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Michael Loconto’s downfall shocked nearly everyone

Outgoing Boston School Committee Chairperson Michael D. O'Neill, right, turned over the gavel to Michael Loconto in January 2018.
Outgoing Boston School Committee Chairperson Michael D. O'Neill, right, turned over the gavel to Michael Loconto in January 2018.Barry Chin/Globe Staff

The comment was so startling that Ricardo Arroyo initially assumed the Boston School Committee meeting had been Zoom-bombed.

The district councilor had been trading celebratory texts with Tanisha Sullivan, the president of the Boston branch of the NAACP, over the School Committee’s plans to overhaul admission procedures for the city’s three exam schools, when he clearly heard someone mocking the ethnic names of speakers in the meeting.

That “someone” was committee chairman Michael Loconto, who resigned under fire Thursday.

Arroyo said he was in shock when he realized it had come from the chairman, before the committee had cast its dramatic vote. “I thought it came from a failure to mute the previous commenter,” Arroyo said, recalling remarks from the night before. “Then he apologized for it, and my jaw dropped again.”

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There’s no good reason, and no excuse, for mocking the ethnicity of people who are speaking in a public meeting. Nonetheless, Loconto attempted an explanation, claiming his remarks were a reference to a children’s book. Later, in a disjointed but contrite closing statement, he expressed embarrassment and remorse, but too late.

The great irony here is that Loconto’s baffling downfall came just after the School Committee had committed its most progressive vote in years, taking on the deep inequity of admissions to the coveted exam schools.

The question of who gets to attend Boston Latin School, Boston Latin Academy, and the John D. O’Bryant School has been bitterly divisive for years. It has routinely pitted white and Asian parents — whose students make up the majority of the admitted students — against Black and Latino parents, who often feel shut out of a game whose rules are known only to a select crowd.

It’s been a political third rail, with even serious discussion of the issue shut down by successive mayors.

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But the pandemic gave the current working group an opening to argue for a one-year suspension of the old system, to be replaced by a formula that considers grades, MCAS scores, and ZIP codes — an effort to create neighborhood diversity as well.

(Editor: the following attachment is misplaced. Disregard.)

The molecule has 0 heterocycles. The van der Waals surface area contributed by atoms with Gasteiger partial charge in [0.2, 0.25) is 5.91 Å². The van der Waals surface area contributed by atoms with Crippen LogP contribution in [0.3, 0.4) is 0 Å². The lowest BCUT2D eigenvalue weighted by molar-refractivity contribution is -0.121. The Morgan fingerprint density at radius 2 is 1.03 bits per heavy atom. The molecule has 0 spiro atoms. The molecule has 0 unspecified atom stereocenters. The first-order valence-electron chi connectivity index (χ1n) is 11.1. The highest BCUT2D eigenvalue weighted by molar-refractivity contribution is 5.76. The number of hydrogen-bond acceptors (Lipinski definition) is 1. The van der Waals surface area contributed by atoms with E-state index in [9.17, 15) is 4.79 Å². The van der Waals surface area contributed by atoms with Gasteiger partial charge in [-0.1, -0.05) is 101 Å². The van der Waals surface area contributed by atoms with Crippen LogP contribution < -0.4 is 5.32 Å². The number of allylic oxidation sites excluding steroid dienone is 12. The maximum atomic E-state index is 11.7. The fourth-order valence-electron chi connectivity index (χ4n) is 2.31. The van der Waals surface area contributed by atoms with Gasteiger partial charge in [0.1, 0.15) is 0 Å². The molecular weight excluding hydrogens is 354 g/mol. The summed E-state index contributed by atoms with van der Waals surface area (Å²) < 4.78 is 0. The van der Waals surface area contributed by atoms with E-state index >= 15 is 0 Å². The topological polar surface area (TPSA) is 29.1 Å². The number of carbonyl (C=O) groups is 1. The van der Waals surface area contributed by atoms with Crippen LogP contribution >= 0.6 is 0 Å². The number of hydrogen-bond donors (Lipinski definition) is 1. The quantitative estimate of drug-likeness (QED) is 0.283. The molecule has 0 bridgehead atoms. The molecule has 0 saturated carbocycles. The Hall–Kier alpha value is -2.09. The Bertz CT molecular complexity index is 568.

The new plan sailed through the School Committee on a 7-0 vote, after more than eight hours of discussion and debate. They’re calling it an interim solution, but the truth is there’s probably no turning back from this step toward equity in the exam schools.

That’s not to say that there isn’t still significant opposition to overhauling exam school admissions. But finally there is also a consensus that the old system isn’t fair, and that a standardized test is far from the only valid standard for admission.

The challenge of administering the test during a pandemic provided an opening to creating, at least for now, a new approach to admission.

“It’s not perfect by any stretch,” Sullivan said of the new formula. “But it acknowledges that we’re in a public health crisis, the numbers are going up, and also did not shy away from using this as an opportunity to really advance neighborhood diversity, social and economic diversity, and racial diversity. We did not miss the moment on this one.”

This decision marks a political turning point for Mayor Martin J. Walsh. Not long ago, tinkering with the exam schools was a nonstarter at City Hall. For former superintendent Tommy Chang, talking about changing the formula was the beginning of the end of his support from Walsh. That’s how sensitive this has been, and how much politicians have feared a backlash.

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“He had been part of the power structure that prevented even conversations about this,” Sullivan said of Walsh. “I have witnessed his transformation on this issue and his willingness to have a conversation and his openness that there might be a different way. Only because of him were we able to do this work.”

This decision — and the controversy that accompanied it — came at a typically convulsive moment for the Boston Public Schools, for which impending disaster is a frequent visitor. The BPS has abruptly suspended in-class learning, due to an increase in infection rates across the city. It’s a worst-case scenario for Superintendent Brenda Cassellius, confirmation of all the doubts of the Boston Teachers Union that schools could safely open. Turns out, they couldn’t.

And then a victory for racial equity in exam school admissions — however fraught — has turned into a maelstrom, with Loconto the unlikely figure at its center. His best and worst moments as chair came in the same meeting. Even in the turbulent history of Boston’s school politics, that could be a first.

But perhaps it exemplifies a city where the difficult and often messy work of working toward equity will never travel a straight line. Even in good moments, trouble can lurk around the corner.

Sullivan reflected on the contradictions of Loconto’s evening. “He said a thing, he needs to take responsibility for it, and the consequence is his resignation,” she said Thursday. “In the same night, he helped move our city forward on an issue that we could not find the courage to confront until 2020.”

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Adrian Walker is a Globe columnist. He can be reached at adrian.walker@globe.com. Follow him on Twitter @Adrian_Walker.